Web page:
The AAMC Nov. 17 submitted a comment letter on the Centers for Medicare and Medicaid Services (CMS)’s request for information (RFI) regarding implementation of the Merit-based Incentive Payment System (MIPS), Promotion of Alternative Payment Models (APMs), and Incentive Payments for Participation in Eligible Alternative Payment Models.
The RFI was an opportunity for stakeholders to provide feedback regarding this transition prior to Jan. 1, 2019, when physician payments will be driven by either transitioning to APM or participating in MIPS, a consolidated pay-for-performance program.
The AAMC raises a number of major points in its comments, including: encouraging physician-hospital collaboration to allow many physicians to participate and be successful; ensuring appropriate risk adjustments to avoid disadvantaging physicians who care for the most complex and vulnerable patients; and recognizing that much of the routine work done by teaching physicians constitute clinical practice improvement activities under MIPS.
The MIPS composite score will be weighted on four categories: quality performance, resource use, meaningful use, and the clinical practice improvement activities (CPIA). As CMS considers the framework for MIPS, the AAMC requests minimal changes to the current physician quality programs to allow physicians to smoothly integrate changes into their daily workflow and avoid overly burdensome reporting requirements.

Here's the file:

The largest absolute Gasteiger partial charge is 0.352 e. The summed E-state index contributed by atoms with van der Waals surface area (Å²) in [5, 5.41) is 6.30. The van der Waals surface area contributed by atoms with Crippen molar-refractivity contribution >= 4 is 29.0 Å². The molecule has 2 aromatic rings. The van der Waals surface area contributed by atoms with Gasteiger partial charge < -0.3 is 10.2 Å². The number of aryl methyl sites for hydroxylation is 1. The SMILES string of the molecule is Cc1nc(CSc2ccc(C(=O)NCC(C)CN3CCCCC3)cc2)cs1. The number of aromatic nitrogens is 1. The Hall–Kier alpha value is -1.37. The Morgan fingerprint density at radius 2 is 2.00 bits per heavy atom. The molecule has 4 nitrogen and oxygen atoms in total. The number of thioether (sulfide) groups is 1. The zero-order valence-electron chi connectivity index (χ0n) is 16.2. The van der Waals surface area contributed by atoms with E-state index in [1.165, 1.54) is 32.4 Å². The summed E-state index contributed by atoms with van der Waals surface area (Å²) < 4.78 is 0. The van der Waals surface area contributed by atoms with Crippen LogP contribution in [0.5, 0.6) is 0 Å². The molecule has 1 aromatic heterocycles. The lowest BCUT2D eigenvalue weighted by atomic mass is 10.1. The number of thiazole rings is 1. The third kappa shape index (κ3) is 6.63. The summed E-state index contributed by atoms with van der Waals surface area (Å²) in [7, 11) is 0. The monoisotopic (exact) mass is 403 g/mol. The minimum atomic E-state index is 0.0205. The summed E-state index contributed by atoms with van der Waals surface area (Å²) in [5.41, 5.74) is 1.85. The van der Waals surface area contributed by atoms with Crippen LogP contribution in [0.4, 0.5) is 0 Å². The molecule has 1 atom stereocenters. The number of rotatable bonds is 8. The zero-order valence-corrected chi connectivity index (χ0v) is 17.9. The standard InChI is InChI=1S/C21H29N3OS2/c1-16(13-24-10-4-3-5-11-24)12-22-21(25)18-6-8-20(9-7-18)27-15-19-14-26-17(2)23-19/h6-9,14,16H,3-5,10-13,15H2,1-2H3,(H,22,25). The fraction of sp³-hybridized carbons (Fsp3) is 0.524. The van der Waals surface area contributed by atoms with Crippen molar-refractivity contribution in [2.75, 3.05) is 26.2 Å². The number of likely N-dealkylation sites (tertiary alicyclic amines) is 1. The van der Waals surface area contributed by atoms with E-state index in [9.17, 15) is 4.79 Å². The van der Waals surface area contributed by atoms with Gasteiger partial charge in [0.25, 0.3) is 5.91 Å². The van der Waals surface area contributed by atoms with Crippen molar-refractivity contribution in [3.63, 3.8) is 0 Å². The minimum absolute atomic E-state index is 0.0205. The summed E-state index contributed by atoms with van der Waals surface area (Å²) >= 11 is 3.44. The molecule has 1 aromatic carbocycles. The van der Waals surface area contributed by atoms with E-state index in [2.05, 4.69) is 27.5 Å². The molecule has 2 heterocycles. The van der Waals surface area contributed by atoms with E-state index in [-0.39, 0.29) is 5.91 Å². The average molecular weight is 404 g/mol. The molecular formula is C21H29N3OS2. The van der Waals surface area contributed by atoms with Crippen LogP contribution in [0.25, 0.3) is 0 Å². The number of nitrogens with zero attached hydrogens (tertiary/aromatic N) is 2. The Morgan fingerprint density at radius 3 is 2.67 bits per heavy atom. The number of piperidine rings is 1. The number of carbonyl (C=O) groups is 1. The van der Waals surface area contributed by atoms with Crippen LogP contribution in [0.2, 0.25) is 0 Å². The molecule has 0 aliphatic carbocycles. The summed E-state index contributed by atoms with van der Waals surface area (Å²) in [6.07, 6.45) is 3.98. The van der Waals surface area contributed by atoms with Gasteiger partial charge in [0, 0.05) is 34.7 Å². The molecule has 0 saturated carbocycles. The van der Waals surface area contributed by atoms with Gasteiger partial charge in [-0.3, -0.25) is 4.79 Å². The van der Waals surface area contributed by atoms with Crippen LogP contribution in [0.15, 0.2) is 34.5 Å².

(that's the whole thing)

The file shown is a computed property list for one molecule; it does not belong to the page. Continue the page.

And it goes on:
The AAMC also recommends that CMS allow multiple options for identifying providers to assess eligibility, participation, and performance under the MIPS program, including creating a MIPS identification option for multispecialty groups. Additionally, the AAMC encourages CMS to recognize that much of the work already done by teaching physicians, such as training medical students and residents and participating in research, should meet the requirements of the CPIA category.
While the Medicare Access and CHIP Reauthorization Act (MACRA, P.L. 114-40) creates strong incentives for rapid adoption of APMs, the AAMC requests that CMS implement flexible requirements around the classification of qualified APM participants and adopt measures that create a reasonable tiered approach in managing increasing levels of financial risks.
The AAMC also encourages CMS to consider all organizations with any down-side risk, required savings or discounts, or significant up-front investment to be considered as an eligible APM. Finally, the AAMC requests that CMS allow for maximum flexibility in how quality is measured for APMs and that CMS should be broad in defining eligible APM measures “comparable” to MIPS’ measures, as required by the statute.
CMS will publish the proposed rule regarding MIPS and APMs in the spring of 2016 and the final rule is expected to be released in November 2016.